Longtime state Rep. Sheryl Allen, R-Bountiful, already has a formidable GOP challenger and believes she will have more in 2010, should she choose to run again.
Allen, who describes herself as a moderate Republican, said she "probably" will run for re-election for a ninth two-year term. "But that hasn't been decided yet." She took office in July 1994, filling the unexpired term of another moderate Republican.
Ben Horsley, former Davis County GOP chairman who worked six years for U.S. Rep. Rob Bishop, R-Utah, announced Tuesday night he'll run for the House 19 seat.
Allen, a public school advocate who is the director of the Davis School District's non-profit foundation, has been in hot water at times with conservatives at the Legislature.
While she did not sign the ethics complaints against fellow GOP House member Rep. Greg Hughes, R-Draper, in 2008, she worked behind the scenes to bring forth some of the more serious charges against him. Hughes was ultimately found innocent of all charges, but was issued a reprimand by the House Ethics Committee for his conduct.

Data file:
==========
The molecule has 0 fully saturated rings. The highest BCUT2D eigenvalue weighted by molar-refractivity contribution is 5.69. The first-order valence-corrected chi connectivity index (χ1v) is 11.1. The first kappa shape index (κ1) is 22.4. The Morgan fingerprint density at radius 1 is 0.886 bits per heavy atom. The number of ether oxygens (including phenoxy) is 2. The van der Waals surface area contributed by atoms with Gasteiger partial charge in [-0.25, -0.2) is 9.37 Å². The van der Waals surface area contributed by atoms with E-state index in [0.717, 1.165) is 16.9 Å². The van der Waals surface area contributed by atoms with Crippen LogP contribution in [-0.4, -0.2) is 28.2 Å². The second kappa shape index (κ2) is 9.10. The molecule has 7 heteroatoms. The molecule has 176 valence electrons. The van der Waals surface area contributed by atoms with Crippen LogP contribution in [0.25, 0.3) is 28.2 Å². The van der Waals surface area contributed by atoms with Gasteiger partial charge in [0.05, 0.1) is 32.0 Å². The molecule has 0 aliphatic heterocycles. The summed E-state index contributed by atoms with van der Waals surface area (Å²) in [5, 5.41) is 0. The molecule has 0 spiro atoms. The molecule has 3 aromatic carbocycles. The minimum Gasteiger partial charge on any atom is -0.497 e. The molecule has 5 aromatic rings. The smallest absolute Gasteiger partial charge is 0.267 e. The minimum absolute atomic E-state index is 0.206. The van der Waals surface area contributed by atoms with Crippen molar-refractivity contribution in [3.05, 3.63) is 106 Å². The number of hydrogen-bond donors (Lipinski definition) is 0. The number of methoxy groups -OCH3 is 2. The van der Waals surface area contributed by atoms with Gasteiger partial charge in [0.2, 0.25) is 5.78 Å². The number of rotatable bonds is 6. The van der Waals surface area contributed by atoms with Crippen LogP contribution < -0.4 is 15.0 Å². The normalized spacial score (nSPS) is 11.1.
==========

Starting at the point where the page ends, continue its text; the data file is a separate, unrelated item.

Allen has firmly opposed private school vouchers, and led the fight against them in the House.
More recently she donated money to Utahns for Ethical Government, a citizen initiative aimed at tightening ethics regulations in the Legislature. GOP legislative leaders strongly oppose the initiative.
"In my eight races in my district only two times have I not faced a challenge" within her own party, Allen said Wednesday.
"I fully expect some more (Republicans) to get in the race. My district has many really talented people in it, and some of them want to serve the public" in the Utah House, she said.
In a press release, Horsley said, "After the great response I received from our elected officials and delegates, as well as in my initial fundraising, I have chosen to pursue this opportunity to represent the citizens of Bountiful in this capacity."
In an interview, Horsley said he's seen some of the concerns conservatives have against Allen, although he personally is not seeking the seat to get her out of office. "I have been asked before by (GOP) delegates to run" for Allen's seat, he said. Now he believes has the time, the qualifications and the desire to serve, and "16 years is enough time" for Allen to have achieved her goals for the district and the state.
Like Allen, Horsley is employed in the education field. He is communications director for the Granite School District.
"My career choices over the past decade, have given me great opportunity to work directly with the Legislature," he said. "I believe that because of this extensive experience and the relationships I have forged, I will be able to immediately have an impact in representing the needs of this district."
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